The debate for a Uniform Civil Code dates back to the colonial period in India. The Lex Loci Report of October 1840 emphasized the importance and necessity of uniformity in codification of Indian law, relating to crimes, evidences and contract but it recommended that personal laws of Hindus and Muslims should be kept outside such codification. In 1951 India’s first Law Minister Dr. B.R. Ambedkar fought to get our parliament to pass the Hindu Code Bill, a bill he had drafted with great love and care which would have granted equal rights to Hindu women, denied to them by tradition and religious practice. Had this bill been passed in time, the logical next step would have been to draft a similar bill for Muslims and thus pave the way to work towards a Uniform Civil Code.
The Uniform Civil Code is one of the premier agenda that should find a place in law as it is not only combining various laws together but it is a step towards an India which is secular in every term. The need for a Uniform Civil Code has been felt for more than a century. India requires a uniform code and I believe that it has struggled a lot in the absence of it. The society has been fragmented in the name of religion, caste, tribes and classes. It is high time that India has a uniform law dealing with marriage, divorce, succession, inheritance and maintenance.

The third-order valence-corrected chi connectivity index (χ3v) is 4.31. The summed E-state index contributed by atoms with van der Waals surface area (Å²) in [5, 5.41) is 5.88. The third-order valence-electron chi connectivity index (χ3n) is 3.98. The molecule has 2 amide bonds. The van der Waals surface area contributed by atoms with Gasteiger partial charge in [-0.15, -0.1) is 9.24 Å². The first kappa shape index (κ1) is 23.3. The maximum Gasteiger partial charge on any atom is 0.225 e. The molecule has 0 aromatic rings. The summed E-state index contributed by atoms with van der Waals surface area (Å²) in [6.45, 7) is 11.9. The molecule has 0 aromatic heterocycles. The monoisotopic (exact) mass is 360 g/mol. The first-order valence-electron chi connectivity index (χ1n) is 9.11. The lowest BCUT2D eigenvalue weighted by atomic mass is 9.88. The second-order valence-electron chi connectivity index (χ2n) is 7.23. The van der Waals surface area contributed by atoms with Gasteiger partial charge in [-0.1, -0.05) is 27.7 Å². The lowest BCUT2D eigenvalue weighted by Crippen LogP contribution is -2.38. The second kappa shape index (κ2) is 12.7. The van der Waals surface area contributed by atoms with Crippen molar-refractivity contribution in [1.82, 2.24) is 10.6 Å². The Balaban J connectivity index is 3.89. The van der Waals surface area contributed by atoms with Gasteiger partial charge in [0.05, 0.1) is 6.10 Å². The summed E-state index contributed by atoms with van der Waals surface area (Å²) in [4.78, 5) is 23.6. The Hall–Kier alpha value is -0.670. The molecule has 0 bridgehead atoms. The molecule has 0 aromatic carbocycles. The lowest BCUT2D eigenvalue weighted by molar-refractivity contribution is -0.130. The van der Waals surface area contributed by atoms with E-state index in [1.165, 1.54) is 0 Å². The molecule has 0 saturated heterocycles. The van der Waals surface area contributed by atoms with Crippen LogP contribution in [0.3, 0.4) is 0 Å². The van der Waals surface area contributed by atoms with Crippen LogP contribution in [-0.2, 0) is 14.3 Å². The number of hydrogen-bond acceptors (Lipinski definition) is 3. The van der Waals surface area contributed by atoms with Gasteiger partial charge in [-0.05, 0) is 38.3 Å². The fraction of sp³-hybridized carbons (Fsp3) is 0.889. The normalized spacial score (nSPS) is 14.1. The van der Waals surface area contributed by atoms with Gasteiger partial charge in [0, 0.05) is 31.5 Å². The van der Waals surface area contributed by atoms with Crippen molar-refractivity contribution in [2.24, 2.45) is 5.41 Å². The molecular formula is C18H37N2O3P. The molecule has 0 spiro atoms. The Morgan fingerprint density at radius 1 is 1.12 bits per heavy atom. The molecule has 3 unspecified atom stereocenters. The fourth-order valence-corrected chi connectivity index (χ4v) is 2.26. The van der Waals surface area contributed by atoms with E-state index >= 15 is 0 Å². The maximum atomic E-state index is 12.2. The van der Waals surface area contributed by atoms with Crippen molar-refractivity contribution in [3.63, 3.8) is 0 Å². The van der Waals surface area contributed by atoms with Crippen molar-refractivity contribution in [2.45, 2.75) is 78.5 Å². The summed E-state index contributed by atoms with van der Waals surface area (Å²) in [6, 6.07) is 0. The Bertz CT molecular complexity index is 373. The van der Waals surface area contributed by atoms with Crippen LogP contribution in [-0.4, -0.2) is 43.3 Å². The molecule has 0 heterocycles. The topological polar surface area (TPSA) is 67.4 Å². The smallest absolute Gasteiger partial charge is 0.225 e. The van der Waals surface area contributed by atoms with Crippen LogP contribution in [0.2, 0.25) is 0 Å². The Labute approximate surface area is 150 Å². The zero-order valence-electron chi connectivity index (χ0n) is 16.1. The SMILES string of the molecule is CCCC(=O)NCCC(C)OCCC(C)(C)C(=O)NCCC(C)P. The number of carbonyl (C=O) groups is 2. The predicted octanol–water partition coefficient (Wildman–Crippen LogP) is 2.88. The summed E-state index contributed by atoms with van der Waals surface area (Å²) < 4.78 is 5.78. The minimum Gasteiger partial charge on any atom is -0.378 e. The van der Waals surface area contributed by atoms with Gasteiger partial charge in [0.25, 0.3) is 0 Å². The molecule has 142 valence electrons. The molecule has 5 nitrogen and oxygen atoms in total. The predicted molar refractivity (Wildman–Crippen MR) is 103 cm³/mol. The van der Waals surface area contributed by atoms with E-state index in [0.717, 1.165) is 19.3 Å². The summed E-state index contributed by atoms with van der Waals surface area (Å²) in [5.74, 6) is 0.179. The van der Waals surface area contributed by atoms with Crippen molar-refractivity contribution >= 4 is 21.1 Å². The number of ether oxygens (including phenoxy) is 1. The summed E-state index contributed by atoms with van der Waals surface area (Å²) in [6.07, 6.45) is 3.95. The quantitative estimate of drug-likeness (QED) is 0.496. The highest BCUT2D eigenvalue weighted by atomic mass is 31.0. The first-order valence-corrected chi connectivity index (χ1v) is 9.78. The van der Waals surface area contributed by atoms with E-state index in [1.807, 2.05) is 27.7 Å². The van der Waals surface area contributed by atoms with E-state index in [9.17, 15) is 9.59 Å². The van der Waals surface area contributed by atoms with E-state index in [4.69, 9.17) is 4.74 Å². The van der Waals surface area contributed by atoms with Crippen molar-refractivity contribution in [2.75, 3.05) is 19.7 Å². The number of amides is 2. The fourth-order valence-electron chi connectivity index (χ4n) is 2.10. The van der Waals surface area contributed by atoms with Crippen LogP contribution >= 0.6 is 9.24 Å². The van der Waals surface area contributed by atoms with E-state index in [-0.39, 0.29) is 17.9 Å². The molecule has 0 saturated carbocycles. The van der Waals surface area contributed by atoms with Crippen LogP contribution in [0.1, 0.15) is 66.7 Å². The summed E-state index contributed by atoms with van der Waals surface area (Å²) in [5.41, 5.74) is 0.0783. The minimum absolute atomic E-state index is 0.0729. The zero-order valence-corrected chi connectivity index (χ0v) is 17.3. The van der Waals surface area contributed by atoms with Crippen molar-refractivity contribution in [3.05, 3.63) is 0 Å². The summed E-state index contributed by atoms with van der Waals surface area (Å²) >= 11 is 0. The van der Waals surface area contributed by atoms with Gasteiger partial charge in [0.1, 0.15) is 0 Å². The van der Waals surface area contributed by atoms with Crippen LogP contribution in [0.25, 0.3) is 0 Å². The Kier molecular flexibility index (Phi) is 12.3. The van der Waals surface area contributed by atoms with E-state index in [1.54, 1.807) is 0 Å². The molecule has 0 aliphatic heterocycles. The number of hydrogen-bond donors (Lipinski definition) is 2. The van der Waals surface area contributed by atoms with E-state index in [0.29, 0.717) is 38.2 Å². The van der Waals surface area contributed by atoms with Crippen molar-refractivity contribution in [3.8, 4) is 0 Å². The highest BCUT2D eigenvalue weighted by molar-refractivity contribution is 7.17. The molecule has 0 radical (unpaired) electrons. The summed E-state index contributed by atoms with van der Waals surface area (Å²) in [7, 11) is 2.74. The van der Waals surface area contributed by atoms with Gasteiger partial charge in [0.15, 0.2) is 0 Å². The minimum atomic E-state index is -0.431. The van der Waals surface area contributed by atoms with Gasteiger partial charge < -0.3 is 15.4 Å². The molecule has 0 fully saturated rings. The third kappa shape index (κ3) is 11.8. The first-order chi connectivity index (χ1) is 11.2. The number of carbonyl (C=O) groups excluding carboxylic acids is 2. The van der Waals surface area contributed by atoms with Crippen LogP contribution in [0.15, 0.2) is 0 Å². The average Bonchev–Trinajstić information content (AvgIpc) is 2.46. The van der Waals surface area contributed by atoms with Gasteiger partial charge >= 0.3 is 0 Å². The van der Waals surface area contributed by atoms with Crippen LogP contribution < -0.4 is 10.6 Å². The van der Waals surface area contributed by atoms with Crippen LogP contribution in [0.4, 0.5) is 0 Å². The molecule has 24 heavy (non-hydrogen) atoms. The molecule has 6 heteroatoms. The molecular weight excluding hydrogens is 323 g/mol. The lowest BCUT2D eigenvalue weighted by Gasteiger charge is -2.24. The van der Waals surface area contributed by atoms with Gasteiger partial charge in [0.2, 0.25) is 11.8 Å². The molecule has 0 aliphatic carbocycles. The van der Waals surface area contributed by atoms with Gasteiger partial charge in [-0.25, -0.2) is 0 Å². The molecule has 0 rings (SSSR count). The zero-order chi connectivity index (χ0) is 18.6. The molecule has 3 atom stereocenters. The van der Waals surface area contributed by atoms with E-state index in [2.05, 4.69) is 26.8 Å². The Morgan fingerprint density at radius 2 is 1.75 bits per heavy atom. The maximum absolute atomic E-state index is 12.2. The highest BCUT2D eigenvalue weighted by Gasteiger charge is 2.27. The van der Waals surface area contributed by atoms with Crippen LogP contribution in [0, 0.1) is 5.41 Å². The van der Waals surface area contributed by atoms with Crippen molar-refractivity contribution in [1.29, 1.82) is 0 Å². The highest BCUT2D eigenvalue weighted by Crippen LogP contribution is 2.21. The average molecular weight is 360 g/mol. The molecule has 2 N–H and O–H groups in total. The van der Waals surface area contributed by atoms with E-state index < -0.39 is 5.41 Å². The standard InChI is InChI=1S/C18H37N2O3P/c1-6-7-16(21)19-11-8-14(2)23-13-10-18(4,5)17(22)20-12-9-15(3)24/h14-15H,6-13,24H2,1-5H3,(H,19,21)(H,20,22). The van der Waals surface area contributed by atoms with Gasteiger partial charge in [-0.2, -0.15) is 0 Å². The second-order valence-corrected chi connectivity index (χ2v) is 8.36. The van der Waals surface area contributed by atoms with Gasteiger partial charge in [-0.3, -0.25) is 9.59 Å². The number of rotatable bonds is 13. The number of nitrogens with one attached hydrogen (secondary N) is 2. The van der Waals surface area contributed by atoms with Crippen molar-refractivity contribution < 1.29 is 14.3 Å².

The scenario in India is completely complex. India has a long history of personal laws and it cannot be given up easily, unless a broad consensus is drawn among different communities. All Indians now have a common criminal and civil law, the IPC and CPC, which are uniformly applicable. ‘Personal’ law for the communities, however, differs, one common denominator being the generally discriminatory gender adverse treatment of women. Why should the norms for divorce, be different for a Hindu compared to a Christian? Is this matter of personal law or religion? In the Shah Bano case, a callous Central government, clearly with electoral considerations in mind, short-changed the maintenance rights of divorced Muslim women, overturning a sensible and humane Supreme Court verdict. Why should a divorced Muslim woman not have equal maintenance rights under the law as those from other communities? Why should there be separate ‘laws’ for Catholic or protestant Christians in respect of marriage, divorce or inheritance? Issues such as birth control, abortion, adoption regulations are emotive, to be handled with delicacy and understanding, but ought to be non-discriminatory between castes and communities. If a person changes his religion, should his personal laws also change? One may surmise that in other multi-ethnic, multi-community societies, no discrimination is to be made based on caste, community or religion, which is the premise of our secular Constitution. The various personal laws are basically a loop hole to be exploited by those who have the power. Our panchayats continue to give judgments that are against our Constitution and we are unable to do anything about it. By allowing personal laws we have constituted an alternate judicial system that still operates on thousands of years old values.